A working group spearheaded by the Eastern Melbourne Primary Health Network, which involves groups such as the local police, council and community legal service, has also been meeting regularly to find ways to tackle the issue.
“We've been working closely with women in those South Asian groups, particularly the family violence women's groups, doing suicide prevention training,” said Rachel Hughes, the senior program officer for suicide prevention at the network.
“But on the ground, we are working with the women’s groups to look at ways to reduce social isolation so women have the power of knowing each other to help those solutions to carry forward into the future.
More work to be done
But Chris Howse from the Whittlesea Community Connections Community Legal Service, who first brought the apparent suicide cases to the attention of the Coroners Court of Victoria, says more needs to be done.
He is urging Victoria Police to apply the coroner’s recommendations handed down seven months ago.
In Coroner Audrey Jamieson’s judgment, she recommended Victoria Police allocates family violence investigation units to investigate suspected intentional deaths of women in the local government area who are from culturally and linguistically diverse communities in circumstances where there is an indication that prior family violence or social isolation may be contributing factors.
In all four cases, Ms Jamieson ruled the evidence did not provide "a comfortable level of satisfaction to find that family violence was a precipitating factor" in the deaths. She did though acknowledge in two of the cases the serious allegations in the coronial brief but said in one case the allegations could not be reconciled with the statements of the deceased's husband and his relatives and that there had not been any formal corroborating evidence presented by Victoria Police.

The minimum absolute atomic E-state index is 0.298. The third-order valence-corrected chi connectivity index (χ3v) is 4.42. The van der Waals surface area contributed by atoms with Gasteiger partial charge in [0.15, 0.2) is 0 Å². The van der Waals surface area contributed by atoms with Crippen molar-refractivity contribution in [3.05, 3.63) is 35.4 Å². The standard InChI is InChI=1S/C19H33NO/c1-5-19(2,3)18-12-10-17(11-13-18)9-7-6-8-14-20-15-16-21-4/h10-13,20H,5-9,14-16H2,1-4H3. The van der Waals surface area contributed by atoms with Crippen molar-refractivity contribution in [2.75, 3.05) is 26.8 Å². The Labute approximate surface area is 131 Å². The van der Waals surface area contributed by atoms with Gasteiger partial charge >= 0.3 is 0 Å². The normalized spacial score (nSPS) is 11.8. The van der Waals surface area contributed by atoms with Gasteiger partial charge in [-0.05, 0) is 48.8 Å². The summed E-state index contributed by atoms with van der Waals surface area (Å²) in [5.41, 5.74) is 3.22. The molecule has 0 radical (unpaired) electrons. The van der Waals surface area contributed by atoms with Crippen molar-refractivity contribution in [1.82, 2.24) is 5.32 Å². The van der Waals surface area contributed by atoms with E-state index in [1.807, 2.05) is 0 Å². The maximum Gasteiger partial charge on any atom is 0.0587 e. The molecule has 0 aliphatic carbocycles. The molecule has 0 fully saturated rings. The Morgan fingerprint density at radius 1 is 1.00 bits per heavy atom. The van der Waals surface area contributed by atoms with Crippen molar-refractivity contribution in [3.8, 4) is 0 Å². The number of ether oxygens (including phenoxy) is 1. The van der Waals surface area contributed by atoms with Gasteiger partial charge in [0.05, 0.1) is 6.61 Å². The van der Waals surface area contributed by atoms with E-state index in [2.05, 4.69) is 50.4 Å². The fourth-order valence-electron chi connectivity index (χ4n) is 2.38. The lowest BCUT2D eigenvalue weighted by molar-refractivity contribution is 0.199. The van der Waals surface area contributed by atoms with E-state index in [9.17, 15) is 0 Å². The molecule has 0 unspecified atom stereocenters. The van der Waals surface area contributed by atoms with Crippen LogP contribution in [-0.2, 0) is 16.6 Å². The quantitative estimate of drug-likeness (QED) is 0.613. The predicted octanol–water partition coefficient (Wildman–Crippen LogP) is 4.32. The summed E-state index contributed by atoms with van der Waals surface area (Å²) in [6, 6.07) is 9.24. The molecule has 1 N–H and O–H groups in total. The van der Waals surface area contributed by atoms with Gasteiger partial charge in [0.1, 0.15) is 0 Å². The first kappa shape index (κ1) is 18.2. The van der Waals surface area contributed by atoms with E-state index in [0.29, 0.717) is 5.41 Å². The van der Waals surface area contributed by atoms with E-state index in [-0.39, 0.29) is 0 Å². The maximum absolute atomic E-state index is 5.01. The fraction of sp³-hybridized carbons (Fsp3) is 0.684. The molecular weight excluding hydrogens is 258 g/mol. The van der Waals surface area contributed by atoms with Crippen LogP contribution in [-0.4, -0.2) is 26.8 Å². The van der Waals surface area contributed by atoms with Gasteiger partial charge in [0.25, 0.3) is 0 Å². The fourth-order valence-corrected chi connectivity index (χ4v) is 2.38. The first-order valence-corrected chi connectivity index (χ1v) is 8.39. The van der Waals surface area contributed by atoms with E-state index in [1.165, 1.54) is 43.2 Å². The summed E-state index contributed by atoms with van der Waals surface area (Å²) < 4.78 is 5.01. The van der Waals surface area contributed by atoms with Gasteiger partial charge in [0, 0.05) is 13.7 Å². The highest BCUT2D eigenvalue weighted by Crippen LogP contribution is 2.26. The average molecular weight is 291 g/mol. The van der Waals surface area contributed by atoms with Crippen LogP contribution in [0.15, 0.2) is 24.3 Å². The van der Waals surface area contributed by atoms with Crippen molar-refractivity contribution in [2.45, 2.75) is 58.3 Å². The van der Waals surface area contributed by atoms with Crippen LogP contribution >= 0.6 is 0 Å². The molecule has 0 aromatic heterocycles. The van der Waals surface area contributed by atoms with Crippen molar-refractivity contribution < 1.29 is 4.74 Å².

In another case, Ms Jamieson said the allegation of family violence could not be reconciled with statements from the deceased's husband, son, niece and other family members and that there had not been any formal corroborating evidence presented by Victoria Police.
“It simply isn't good enough,” Mr Howse said. “There is just too much at stake."
“One of the reasons the coroner recommended Victoria Police use the family violence investigation units in these circumstances is to rule out possible murder. If they do rule it out, it’s critical for the unit to at least be aware family violence is associated with that death.”
In a statement, a spokesperson from Victoria Police said it “welcomes any opportunity to improve the police response to family violence” and is "reviewing the coroner’s recommendation to assess the practicality of varying the existing current model for investigating intentional deaths, including suicides”.
They did not provide any reasons for why the recommended change is yet to be made.
Ms Jamieson also recommended Victoria's Department of Health reviews current support services for the health and wellbeing of South Asian women in the City of Whittlesea, including engaging with "service providers and other stakeholders, to identify opportunities to improve South Asian women's access to and engagement with such services" which has been agreed by the department.
See What You Made Me Do premieres at 8:30pm on Wednesday 5 May on SBS and SBS On Demand. Find out more at If you or someone you know is impacted by sexual assault, family or domestic violence, call 1800RESPECT on 1800 737 732 or visit . In an emergency, call 000. Readers seeking support can contact Lifeline crisis support on 13 11 14, Suicide Call Back Service on 1300 659 467 and Kids Helpline on 1800 55 1800 (for young people aged 5 to 25). More information is available at and .